Ire­land 2040 a new era for cross bor­der cor­ri­dor


The Argus - - NEWS - By OLIVIA RYAN

LOUTH has a ‘very strong foothold’ in the new Na­tional De­vel­op­ment Plan ‘Project Ire­land 2040’ coun­cil­lors heard at their monthly meet­ing.

Coun­cil CEO Joan Martin told mem­bers that it was a ‘great day for Louth’ as the cross bor­der cor­ri­dor be­tween Drogheda-Dun­dalk-Newry had been iden­ti­fied in the re­gional spa­tial and eco­nomic strat­egy.

‘I am ab­so­lutely de­lighted,’ said Ms. Martin.

‘It is ac­knowl­edged that the key eco­nomic driver of the north east bor­der area is the Dublin-Belfast area.’

She added that the plan ad­vo­cated the ‘strength­en­ing of Ire­land’s over­all ur­ban struc­ture and cross bor­der net­works with a fo­cus in­clud­ing Drogheda-Dun­dalk-Newry with the Dublin Belfast cor­ri­dor.

‘In this re­gard it will be nec­es­sary to pre­pare co-or­di­nated strate­gies for Drogheda and Dun­dalk at re­gional and town level to en­sure their sus­tain­able de­vel­op­ment as in­vest­ment lo­ca­tions.’

She added that the Nar­row Wa­ter Bridge Project was also specif­i­cally men­tioned in the plan.

Cllr. Peter Sav­age asked about progress on the pro­posed Dun­dalk to Sligo west­ern link.

Ms. Martin con­firmed that it had not been in­cluded in Project Ire­land 2040.

She ad­mit­ted that ‘ trav­el­ling West from Dun­dalk is very dif­fi­cult I have to ad­mit.’

Coun­cil­lors heard that fund­ing for the link was not avail­able, but that there was a pos­si­bil­ity of a ‘piece meal’ ap­proach where the road would be up­graded in parts.

Cllr. Maria Doyle wel­comed Dun­dalk’s po­si­tion within the Dublin-Belfast cor­ri­dor.

She pro­posed that Louth County Coun­cil con­sider a sim­i­lar part­ner­ship to that of Derry and Done­gal.

The CEO said it was her un­der­stand­ing that this part­ner­ship was mod­elled on the cur­rent Mem­o­ran­dum of Un­der­stand­ing (MOU) which ex­ists be­tween Louth and Newry and Mourne Coun­cils.

Cllr. Doyle added that she would like to see Louth ‘ take more own­er­ship of this given the im­pact Brexit will have on the fu­ture.’

Cllr. Edel Cor­ri­gan called on those who are mem­bers of the MOU to at­tend meet­ings.

She said there was ‘very poor at­ten­dance, par­tic­u­larly from those on Louth County Coun­cil.’

Cllr. An­toin Wat­ters wel­comed the in­clu­sion of the Nar­row Wa­ter Bridge project, ap­peal­ing for not ‘ to be left on the shelf.’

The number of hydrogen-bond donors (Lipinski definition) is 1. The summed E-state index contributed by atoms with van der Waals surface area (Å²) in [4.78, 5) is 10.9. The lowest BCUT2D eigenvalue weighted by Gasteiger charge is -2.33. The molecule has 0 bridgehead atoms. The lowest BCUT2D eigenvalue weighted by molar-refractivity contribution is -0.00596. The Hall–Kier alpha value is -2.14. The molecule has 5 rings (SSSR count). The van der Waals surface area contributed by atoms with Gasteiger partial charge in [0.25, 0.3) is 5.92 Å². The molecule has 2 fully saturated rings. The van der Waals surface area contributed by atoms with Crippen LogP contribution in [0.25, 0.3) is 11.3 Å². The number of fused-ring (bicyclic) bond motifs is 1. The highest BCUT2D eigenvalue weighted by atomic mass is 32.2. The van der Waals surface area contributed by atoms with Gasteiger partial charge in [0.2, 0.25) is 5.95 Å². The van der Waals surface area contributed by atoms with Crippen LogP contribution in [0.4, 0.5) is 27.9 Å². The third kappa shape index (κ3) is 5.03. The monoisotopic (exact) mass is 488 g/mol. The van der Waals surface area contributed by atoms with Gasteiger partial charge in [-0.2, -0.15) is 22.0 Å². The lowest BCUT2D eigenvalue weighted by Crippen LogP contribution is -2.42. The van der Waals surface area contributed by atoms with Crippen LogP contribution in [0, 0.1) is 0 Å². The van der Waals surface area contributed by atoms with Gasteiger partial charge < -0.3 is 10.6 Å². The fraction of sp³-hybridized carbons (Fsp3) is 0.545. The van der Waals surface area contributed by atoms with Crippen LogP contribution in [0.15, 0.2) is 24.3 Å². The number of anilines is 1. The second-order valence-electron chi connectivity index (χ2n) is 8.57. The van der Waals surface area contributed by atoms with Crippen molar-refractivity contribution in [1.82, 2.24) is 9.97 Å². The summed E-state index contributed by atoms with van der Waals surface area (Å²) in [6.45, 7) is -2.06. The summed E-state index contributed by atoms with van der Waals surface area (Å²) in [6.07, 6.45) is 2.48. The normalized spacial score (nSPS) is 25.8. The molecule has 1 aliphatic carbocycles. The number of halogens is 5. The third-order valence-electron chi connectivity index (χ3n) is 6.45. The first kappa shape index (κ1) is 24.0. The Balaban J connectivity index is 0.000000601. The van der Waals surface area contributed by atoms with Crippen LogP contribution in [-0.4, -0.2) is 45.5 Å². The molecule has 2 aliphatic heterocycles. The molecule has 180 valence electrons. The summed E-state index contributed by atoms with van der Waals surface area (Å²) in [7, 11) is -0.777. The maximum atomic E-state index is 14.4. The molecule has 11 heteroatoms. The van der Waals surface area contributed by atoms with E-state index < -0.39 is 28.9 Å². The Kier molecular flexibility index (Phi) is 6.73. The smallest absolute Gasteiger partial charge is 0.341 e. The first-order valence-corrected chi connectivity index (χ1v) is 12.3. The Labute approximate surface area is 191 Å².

Cllr. Tommy Byrne added that the plan ‘ looks good on pa­per, but we need to fol­low it up with mean­ing­ful pro­pos­als.

He high­lighted two ar­eas in Drogheda, West­gate and the North­ern Cross route, where ac­tion was needed.

Cllr. Mark Dearey wel­comed the na­tional spa­tial plan­ning, adding that high speed rail links were es­sen­tial for the cross bor­der cor­ri­dor.

Cllr. John McGa­hon noted that there were just eight daily jour­neys on the Dublin-Belfast rail line, com­pared to 49 each day be­tween Ed­in­burgh and Glas­gow.

He added that at present com­muters are fight­ing for space on the early morn­ing trains ar­riv­ing into Dun­dalk.

Joan Martin ex­plained that Louth County Coun­cil have just be­come in­volved in a ‘pre fea­si­bil­ity study’ of high speed rail, which she hoped would be com­pleted by the sum­mer.

She ac­knowl­edged is­sues raised about area’s in Drogheda, and Ardee, but told coun­cil­lors that it was not pos­si­ble to in­clude ev­ery­thing in the sub­mis­sion Louth County Coun­cil had made.

Cllr. To­mas Sharkey asked if the plan made way ‘for all the schools that will be needed?’

‘We also have to think where are all the plans for the new houses in County Louth, and where are the plans for the ser­vices and fa­cil­i­ties needed be­fore those houses are built.’

Chair­man, Cllr. Colm Markey added his wel­come for the cross bor­der cor­ri­dor be­ing fea­tured in Project Ire­land 2040.

He agreed that a high speed rail was ‘es­sen­tial.’

‘ This plan is good news, but we have to keep the pres­sure on.’

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